At Medical News Today, we’ve been unpacking the health benefits of nuts, one study at a time.
This delicious snack may be key for heart health and healthy aging, slashing the risk of stroke or coronary heart disease.
But the benefits of nuts do not stop here; some studies suggest that a handful of nuts may help us live longer, improve our memory, and strengthen our brain.
Now, scientists led by Marta Guasch-Ferré — a research associate in the Department of Nutrition at the Harvard TH Chan School of Public Health in Boston, MA — have carried out a large-scale review of numerous studies covering the link between nut consumption and heart health.
These “natural health capsules,” as Guasch-Ferré called them in a study that MNT reported on last year, may do wonders for our cardiovascular system.
This is the main takeaway of the new review, which has been published in the American Journal of Clinical Nutrition.
Walnut-enriched diets protect the heart
This review updates the results of a previous meta-analysis that was published in 2009. It included 13 clinical trials.
Now, Guasch-Ferré and team have assessed the trials published since that point; this amounted to 26 randomized trials, summing up 1,059 participants with ages between 22 and 75.
Among the study participants, some were living with conditions such as high cholesterol, type 2 diabetes, metabolic syndrome, or obesity.
The scientists evaluated the benefits of a diet rich in walnuts and compared it with low-fat, Western, Mediterranean, and Japanese diets.
Walnut-enriched diets provided a more significant reduction in cholesterol levels and other markers of cardiovascular health when compared with these control diets.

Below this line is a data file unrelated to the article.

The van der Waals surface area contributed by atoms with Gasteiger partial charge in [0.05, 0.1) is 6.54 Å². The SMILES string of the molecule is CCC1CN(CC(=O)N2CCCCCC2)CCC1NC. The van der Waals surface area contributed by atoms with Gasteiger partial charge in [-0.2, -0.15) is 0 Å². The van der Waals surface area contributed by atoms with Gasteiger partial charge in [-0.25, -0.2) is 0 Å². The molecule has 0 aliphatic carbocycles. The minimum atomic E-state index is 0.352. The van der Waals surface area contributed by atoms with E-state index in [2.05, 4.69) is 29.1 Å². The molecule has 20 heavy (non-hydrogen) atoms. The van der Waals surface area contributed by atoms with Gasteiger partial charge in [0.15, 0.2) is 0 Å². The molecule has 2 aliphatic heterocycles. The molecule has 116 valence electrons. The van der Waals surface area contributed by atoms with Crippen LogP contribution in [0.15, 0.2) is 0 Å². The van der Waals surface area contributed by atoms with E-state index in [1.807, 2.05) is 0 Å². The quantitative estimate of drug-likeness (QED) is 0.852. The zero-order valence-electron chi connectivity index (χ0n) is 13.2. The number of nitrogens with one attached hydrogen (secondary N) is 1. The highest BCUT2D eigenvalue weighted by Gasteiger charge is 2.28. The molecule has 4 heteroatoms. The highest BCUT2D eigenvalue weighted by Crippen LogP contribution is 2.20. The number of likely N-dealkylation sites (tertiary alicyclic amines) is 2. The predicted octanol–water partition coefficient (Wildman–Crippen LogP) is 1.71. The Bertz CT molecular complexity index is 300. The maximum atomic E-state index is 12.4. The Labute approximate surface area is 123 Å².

More specifically, a diet rich in walnuts had a 3.25 percent greater reduction in total cholesterol levels, a 3.73 percent greater decrease in low-density lipoprotein (LDL) cholesterol, and a 5.52 percent greater reduction of triglycerides.
Also, levels of apolipoprotein B — which is the main protein found in LDL, or “bad,” cholesterol — were lowered by 4.19 more percentage points than in control diets.
“Incorporating walnuts into the diet improved blood lipid profile without adversely affecting body weight or blood pressure,” conclude the authors.
Strengths and limitations of the study
Walnuts’ benefits may be down to their rich polyunsaturated, or “healthful,” fat content, including essential omega-3 fatty acids, as well as to their wide variety of antioxidants.
Dr. Michael Roizen, the chief wellness officer in the Department of Preventive Medicine at the Cleveland Clinic in Ohio, weighs in on the findings.
“This updated review further strengthens the case that enjoying walnuts is a great (and tasty) way to add important nutrients to your diet while supporting the health of your heart.”
Dr. Michael Roizen
But the review does have some caveats. The samples in most of the studies reviewed were fairly small, which may weaken the findings.
Also, some trials used a considerable amount of walnuts, which may be hard to stick to in a day-to-day setting, say the researchers.
Still, they highlight the fact that great benefits were noticed with even smaller amounts of walnuts — that is, fewer than 28 grams per day.
Finally, the research was funded by the California Walnut Commission, an agency of the State of California that works together with the Secretary of the California Department of Food and Agriculture to develop the nut market and support health research.
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